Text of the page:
So, now you may have a situation where you can't get an IA approved and an Offer doesn't make sense. Will the IRS take enforcement action? That is highly unlikely given the present mindset of the IRS. Bankruptcy may be an option. While as non-attorneys we must be careful not to cross the line of giving legal advice, you should be aware of the cases where bankruptcy appears to be a good alternative. If you haven't already done so, get comfortable enough with bankruptcy law as it relates to taxes so you can make a referral to a bankruptcy attorney when it is appropriate. However (it seems like every paragraph contains this word at least once), proposed changes to the Bankruptcy Code may limit the cases where taxpayers can file Chapter 7 (liquidation). Don't even ask about the ramifications of that. 

Oh yes, back to my original thought. What will the IRS do? I have heard from practitioners across the country that the IRS has put many of these cases into 53 (Currently Not Collectible) status. That means the IRS is allowing taxpayers who have the ability to make substantial monthly payments to pay nothing. If you think Congress will be upset by this, you're right. The IRS is actually leaving money sitting on the table. Remember, this is not the fault of the Collection Division. Place the blame for this folly squarely on the back of Chief Counsel. I've been told that the IRS is looking for a legislative solution to this mess and I'm sure NAEA will have a hand in correcting this problem.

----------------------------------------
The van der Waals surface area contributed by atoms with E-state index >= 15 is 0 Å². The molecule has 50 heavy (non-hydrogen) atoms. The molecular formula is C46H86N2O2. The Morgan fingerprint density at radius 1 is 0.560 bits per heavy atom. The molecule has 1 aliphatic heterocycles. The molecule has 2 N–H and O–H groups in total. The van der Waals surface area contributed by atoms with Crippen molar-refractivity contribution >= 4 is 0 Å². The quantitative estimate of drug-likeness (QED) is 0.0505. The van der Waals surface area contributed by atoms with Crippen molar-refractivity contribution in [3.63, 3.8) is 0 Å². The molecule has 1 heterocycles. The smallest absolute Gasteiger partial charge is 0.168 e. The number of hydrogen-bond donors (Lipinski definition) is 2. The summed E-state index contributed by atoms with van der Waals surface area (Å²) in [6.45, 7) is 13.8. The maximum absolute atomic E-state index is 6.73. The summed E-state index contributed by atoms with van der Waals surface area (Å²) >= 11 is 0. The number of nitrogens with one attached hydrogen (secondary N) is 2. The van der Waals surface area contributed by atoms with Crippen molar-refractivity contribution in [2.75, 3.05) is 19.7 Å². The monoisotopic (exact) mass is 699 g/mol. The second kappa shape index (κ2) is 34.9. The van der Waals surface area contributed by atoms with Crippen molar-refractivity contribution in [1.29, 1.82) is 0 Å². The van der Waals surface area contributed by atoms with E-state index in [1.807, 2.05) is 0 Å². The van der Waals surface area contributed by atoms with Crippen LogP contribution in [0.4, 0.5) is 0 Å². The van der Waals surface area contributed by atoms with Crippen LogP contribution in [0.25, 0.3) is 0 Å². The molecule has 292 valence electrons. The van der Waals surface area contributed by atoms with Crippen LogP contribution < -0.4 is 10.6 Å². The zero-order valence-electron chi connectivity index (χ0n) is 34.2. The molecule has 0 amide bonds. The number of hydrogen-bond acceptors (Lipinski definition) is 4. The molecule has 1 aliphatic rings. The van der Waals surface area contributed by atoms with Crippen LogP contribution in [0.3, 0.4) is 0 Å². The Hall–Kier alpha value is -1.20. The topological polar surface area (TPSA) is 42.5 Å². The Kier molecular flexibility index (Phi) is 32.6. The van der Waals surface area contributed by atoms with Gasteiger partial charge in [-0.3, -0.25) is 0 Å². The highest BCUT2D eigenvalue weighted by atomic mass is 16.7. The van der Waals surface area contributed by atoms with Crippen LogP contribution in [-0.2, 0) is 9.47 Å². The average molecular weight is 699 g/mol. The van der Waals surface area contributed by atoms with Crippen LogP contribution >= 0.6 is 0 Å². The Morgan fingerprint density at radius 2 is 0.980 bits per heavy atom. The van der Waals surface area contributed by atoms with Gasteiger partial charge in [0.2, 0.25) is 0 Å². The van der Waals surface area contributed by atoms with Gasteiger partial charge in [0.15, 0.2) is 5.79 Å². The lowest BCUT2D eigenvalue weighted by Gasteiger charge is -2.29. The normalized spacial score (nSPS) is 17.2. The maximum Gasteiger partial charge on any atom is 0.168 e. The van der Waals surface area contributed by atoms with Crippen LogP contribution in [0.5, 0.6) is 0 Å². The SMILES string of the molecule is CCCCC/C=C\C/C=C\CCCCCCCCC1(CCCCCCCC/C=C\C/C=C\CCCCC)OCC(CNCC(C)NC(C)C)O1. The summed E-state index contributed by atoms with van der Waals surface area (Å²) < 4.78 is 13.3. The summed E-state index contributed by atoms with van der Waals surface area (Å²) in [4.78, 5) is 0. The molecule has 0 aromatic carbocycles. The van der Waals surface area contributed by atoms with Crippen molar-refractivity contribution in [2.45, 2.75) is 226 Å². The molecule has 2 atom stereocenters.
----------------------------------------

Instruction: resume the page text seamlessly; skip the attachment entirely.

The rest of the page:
What about the Offer in Compromise program? Many of us were disappointed in the changes announced in March. The only substantive change eliminated the use of the confusing Present Value table in favor of a straight multiplier of 48. Thus, to determine the minimum amount of an Offer, we now multiply the monthly ability to pay by 48 and add to that the equity in assets. 

But, once again, here's where things get fun. At one time, IRS personnel valued assets in a variety of ways. One IRS District might value real property at a 20% reduction from fair market value (FMV) while other Districts were only allowing for costs of sale, typically 7-8%. National Office standardized that policy at a 20% reduction FMV for real property, vehicles, etc. While there could be disagreement over the FMV, most disputes were easily resolved. 

Retirement assets have been valued to take the tax ramifications of withdrawal into account. For most of my clients, that has typically meant a 50% reduction after federal and state taxes and the additional taxes for withdrawal prior to age 59 ½. Once again, Chief Counsel has ruled that this is not correct. Under rules so new that most Revenue Officers and virtually all practitioners are unaware of them, no reduction will be given unless the taxpayer is using the retirement funds to pay the Offer. The ramifications of this are dramatic. Let's take two taxpayers who each owe $500,000 in unpaid taxes. Taxpayer 1, let's call him Bob, has a home with a FMV of $500,000 and a mortgage of $400,000. Bob has a 401(k) of $200,000. Taxpayer 2, let's call her Carol, has a home with a FMV of $500,000 and a mortgage of $400,000. Carol also a 401(k) of $200,000.